Colours of Wildlife: Serval
Created | Updated Jul 2, 2017
Willem is a wildlife artist based in South Africa. He says "My aim is simply to express the beauty and wonder that is in Nature, and to heighten people's appreciation of plants, animals and the wilderness. Not everything I paint is African! Though I've never been there, I'm also fascinated by Asia and I've done paintings of Asian rhinos and birds as well. I may in future do some of European, Australian and American species too. I'm fascinated by wild things from all over the world! I mainly paint in watercolours. . . but actually many media including 'digital' paintings with the computer!"
If you thought the previous kitteh, the Caracal had big ears, then check out this one! This is a Serval cat, Leptailurus serval. Indeed, I've portrayed here a youngster, which has ears proportionally larger than the adults, but not much. You can also see its inquisitive look, pricking its ears – perhaps it's heard something scurrying up ahead! Servals indeed use these huge ears of theirs for hunting. And the rest of them aren't shabby either. They're certainly on my list of ultimate felines – and I'm a feline fan, considering the entire cat family pretty awesome! In Afrikaans we call them 'tierboskatte' or 'tiger bush cats'. The English name is derived from the Portuguese 'lobo-cerval', which is actually the name of the Eurasian Lynx, which is not a particularly close relative. The scientific genus name Leptailurus means 'light/slender cat'.
Servals are the second-largest of Africa's small cats, being just a bit smaller than the caracal, weighing up to 18 kg/40 lbs. But they have longer legs and stand taller, reaching 60 cm/24" or more at the shoulder. They have short, black-ringed tails, reaching only down to their heels when hanging straight down. Their ears have bold black and white markings on the back surfaces, used in signalling. They have black spots on their warm-yellow coats, which join together on their necks, backs and sometimes on their sides and limbs, into bold black stripes running lengthwise on the back and sides but (if present) crosswise on the limbs. There is also a form with very fine spots or freckles – this is not a different species or even a race or sub-species, but a colour form that can even occur in one or more of a litter of otherwise normally-spotted kittens. These are mainly found in equatorial regions. In East Africa, and especially around the tall mountains, black servals are found. They're melanistic morphs, similar to the 'black panthers' which are melanistic leopards. Again, they're not different species but just colour forms of the same species. Even in cats, colour is pretty much only skin deep.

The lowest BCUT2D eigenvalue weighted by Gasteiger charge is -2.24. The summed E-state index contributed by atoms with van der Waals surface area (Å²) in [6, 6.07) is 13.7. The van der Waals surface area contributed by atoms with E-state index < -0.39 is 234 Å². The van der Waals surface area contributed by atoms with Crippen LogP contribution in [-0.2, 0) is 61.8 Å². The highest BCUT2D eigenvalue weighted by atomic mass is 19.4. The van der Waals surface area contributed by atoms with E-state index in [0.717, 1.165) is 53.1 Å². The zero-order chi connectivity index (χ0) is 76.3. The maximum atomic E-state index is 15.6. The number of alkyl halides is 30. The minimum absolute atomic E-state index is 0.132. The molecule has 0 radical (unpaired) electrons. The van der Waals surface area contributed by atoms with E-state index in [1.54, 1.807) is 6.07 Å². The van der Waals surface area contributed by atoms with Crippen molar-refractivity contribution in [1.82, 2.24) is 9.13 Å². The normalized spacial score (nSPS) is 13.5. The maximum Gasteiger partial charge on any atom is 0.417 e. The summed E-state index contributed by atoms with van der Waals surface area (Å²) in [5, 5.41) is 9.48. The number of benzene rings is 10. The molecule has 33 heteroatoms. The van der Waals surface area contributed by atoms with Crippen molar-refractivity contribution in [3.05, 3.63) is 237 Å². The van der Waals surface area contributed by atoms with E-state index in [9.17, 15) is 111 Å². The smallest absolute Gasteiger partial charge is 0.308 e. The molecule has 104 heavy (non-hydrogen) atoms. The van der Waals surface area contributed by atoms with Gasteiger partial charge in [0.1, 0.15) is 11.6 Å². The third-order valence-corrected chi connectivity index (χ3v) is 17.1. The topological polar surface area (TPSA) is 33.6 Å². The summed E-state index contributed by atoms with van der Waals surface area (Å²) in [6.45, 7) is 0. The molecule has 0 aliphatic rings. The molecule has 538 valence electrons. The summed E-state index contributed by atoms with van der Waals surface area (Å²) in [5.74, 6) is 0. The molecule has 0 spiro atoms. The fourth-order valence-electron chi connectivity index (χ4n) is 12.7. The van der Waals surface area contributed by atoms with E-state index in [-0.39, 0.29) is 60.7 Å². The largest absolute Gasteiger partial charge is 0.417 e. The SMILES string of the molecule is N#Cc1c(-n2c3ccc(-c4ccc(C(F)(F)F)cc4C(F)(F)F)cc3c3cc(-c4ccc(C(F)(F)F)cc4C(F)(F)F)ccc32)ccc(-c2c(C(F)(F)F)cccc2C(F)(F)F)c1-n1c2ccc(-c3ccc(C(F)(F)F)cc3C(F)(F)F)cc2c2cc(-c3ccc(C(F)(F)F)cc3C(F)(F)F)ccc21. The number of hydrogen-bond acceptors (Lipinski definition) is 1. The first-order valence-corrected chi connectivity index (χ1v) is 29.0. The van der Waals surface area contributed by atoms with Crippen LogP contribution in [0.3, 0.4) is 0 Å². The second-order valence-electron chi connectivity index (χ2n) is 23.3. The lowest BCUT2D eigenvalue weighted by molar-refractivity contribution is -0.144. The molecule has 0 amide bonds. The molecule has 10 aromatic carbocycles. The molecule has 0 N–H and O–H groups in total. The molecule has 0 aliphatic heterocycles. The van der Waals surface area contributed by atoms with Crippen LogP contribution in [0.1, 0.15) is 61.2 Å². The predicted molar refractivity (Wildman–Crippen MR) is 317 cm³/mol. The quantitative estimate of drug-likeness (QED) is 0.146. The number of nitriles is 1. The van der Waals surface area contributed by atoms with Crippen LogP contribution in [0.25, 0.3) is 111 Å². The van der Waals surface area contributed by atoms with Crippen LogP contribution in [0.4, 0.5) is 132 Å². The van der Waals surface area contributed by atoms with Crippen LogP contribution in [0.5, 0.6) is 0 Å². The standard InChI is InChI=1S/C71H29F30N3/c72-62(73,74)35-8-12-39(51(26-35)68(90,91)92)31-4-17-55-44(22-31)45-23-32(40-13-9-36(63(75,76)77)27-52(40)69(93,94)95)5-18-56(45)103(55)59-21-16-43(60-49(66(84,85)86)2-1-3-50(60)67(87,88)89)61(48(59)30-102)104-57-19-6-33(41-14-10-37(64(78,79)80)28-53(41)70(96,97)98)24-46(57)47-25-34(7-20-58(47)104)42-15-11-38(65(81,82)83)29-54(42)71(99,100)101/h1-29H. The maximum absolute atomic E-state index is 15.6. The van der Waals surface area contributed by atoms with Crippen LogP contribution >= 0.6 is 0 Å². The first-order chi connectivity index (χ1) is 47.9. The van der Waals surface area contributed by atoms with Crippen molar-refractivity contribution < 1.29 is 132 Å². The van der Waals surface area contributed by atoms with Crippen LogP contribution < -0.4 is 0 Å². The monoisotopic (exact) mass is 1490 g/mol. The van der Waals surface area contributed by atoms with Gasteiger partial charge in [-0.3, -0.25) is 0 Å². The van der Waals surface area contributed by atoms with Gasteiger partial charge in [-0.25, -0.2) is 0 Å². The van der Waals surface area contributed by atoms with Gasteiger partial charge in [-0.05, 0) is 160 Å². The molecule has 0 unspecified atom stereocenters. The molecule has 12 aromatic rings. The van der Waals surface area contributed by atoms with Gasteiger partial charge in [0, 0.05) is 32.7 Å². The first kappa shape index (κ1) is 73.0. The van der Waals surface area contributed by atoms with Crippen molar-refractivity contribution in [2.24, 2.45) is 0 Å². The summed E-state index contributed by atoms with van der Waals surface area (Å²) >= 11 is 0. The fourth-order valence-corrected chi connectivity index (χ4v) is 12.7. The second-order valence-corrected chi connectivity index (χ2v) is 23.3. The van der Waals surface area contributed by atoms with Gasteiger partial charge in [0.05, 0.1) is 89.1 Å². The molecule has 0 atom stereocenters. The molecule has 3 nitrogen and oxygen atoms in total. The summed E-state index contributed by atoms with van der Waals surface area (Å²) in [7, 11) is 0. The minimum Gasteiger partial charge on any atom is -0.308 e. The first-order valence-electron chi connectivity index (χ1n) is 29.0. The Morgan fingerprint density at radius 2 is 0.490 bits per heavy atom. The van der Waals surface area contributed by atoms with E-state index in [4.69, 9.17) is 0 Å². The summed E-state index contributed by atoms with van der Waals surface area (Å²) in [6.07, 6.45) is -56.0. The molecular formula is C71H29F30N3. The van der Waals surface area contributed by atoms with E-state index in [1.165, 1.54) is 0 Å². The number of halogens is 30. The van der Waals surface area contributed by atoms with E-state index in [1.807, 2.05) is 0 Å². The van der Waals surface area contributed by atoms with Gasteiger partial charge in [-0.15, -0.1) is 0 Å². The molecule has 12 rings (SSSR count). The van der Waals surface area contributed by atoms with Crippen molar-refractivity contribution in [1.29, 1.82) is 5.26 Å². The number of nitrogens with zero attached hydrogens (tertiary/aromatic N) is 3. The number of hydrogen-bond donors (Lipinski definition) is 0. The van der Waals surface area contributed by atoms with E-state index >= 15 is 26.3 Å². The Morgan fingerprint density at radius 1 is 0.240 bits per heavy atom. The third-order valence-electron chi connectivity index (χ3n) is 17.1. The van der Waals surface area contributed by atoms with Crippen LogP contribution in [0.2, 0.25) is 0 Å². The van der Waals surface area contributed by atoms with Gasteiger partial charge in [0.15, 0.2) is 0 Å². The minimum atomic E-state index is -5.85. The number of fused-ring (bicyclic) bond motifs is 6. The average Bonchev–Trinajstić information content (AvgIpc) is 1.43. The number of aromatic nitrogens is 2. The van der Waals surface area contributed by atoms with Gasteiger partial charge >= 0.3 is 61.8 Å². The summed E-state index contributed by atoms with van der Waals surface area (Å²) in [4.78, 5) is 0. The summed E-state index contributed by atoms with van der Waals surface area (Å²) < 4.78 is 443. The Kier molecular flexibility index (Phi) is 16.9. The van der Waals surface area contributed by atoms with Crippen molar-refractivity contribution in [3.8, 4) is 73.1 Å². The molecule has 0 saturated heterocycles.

Tall Stalkers of the Moist Grasslands
Servals occur all over sub-Saharan Africa, as well as in North Africa in Morocco, Algeria and perhaps Tunisia, in regions with tall grass. They're especially fond of grasslands that are moist for most of the year, such as grassy marshes and other wetlands. They also occur in reed-beds and rank vegetation at the edges of forests. Here they hunt the numerous small critters seeking out this verdant vegetation offering year-round food. They're particularly partial to rodents – especially the stout and chubby rats we call 'Vlei Rats', that is to say marsh rats. These can be extremely abundant in suitably lush and dense grassland or marshland.
These small critters have an advantage in this tall grassland: being small themselves and scurrying around at ground level, they're almost impossible to see! This is why the serval has evolved its huge ears: these enable it to hear the scurrying rodents, even though it can't see them. So the serval will pinpoint the location of the blissfully ignorant marsh rat from some distance away, and then stalk it with silent, feline stealth. It can start its pounce from a distance of several yards away, launching itself high into the air and coming down almost straight from above on its (hopefully) mightily-surprised quarry! When it lands, it will try to stun the rat with a blow from one or more paws. If the rat survives the pounce, a rapid bite to the neck will kill it. Still, sometimes the prey can escape – indeed, only about half of a serval's pounces are successful.